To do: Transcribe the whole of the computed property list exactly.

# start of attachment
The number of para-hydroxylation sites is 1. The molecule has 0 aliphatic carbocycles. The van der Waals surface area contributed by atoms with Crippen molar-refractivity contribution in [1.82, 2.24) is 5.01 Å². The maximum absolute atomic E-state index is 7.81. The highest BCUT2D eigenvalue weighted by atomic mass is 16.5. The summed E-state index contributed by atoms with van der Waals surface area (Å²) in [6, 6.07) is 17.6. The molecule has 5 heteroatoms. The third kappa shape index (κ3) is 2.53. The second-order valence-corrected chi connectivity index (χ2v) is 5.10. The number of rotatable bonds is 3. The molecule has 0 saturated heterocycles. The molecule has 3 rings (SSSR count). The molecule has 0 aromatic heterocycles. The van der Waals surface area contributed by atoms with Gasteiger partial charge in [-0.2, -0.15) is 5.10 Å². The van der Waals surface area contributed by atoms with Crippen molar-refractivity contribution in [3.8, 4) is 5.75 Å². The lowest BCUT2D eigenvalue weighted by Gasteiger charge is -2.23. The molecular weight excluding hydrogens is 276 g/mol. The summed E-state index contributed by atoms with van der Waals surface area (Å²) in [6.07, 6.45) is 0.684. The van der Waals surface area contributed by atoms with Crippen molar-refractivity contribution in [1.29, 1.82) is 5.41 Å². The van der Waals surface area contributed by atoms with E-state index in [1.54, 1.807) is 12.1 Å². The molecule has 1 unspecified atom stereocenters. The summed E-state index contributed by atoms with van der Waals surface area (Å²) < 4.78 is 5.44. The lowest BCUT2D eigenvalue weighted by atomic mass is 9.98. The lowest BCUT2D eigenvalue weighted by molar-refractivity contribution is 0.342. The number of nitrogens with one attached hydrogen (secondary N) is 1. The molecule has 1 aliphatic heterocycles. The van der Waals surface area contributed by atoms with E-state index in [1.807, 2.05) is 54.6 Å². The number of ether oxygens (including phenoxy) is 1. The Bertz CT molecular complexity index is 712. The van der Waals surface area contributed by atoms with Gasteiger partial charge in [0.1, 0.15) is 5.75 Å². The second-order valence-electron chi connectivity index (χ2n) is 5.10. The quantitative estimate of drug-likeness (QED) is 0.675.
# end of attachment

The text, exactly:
The number of para-hydroxylation sites is 1. The molecule has 0 aliphatic carbocycles. The van der Waals surface area contributed by atoms with Crippen molar-refractivity contribution in [1.82, 2.24) is 5.01 Å². The maximum absolute atomic E-state index is 7.81. The highest BCUT2D eigenvalue weighted by atomic mass is 16.5. The summed E-state index contributed by atoms with van der Waals surface area (Å²) in [6, 6.07) is 17.6. The molecule has 5 heteroatoms. The third kappa shape index (κ3) is 2.53. The second-order valence-corrected chi connectivity index (χ2v) is 5.10. The number of rotatable bonds is 3. The molecule has 0 saturated heterocycles. The molecule has 3 rings (SSSR count). The molecule has 0 aromatic heterocycles. The van der Waals surface area contributed by atoms with Gasteiger partial charge in [-0.2, -0.15) is 5.10 Å². The van der Waals surface area contributed by atoms with Crippen molar-refractivity contribution in [3.8, 4) is 5.75 Å². The lowest BCUT2D eigenvalue weighted by Gasteiger charge is -2.23. The molecular weight excluding hydrogens is 276 g/mol. The summed E-state index contributed by atoms with van der Waals surface area (Å²) in [6.07, 6.45) is 0.684. The van der Waals surface area contributed by atoms with Crippen molar-refractivity contribution in [1.29, 1.82) is 5.41 Å². The van der Waals surface area contributed by atoms with E-state index in [1.54, 1.807) is 12.1 Å². The molecule has 1 unspecified atom stereocenters. The summed E-state index contributed by atoms with van der Waals surface area (Å²) < 4.78 is 5.44. The lowest BCUT2D eigenvalue weighted by atomic mass is 9.98. The lowest BCUT2D eigenvalue weighted by molar-refractivity contribution is 0.342. The number of nitrogens with one attached hydrogen (secondary N) is 1. The molecule has 1 aliphatic heterocycles. The van der Waals surface area contributed by atoms with E-state index in [1.807, 2.05) is 54.6 Å². The number of ether oxygens (including phenoxy) is 1. The Bertz CT molecular complexity index is 712. The van der Waals surface area contributed by atoms with Gasteiger partial charge in [0.1, 0.15) is 5.75 Å². The second-order valence-electron chi connectivity index (χ2n) is 5.10. The quantitative estimate of drug-likeness (QED) is 0.675.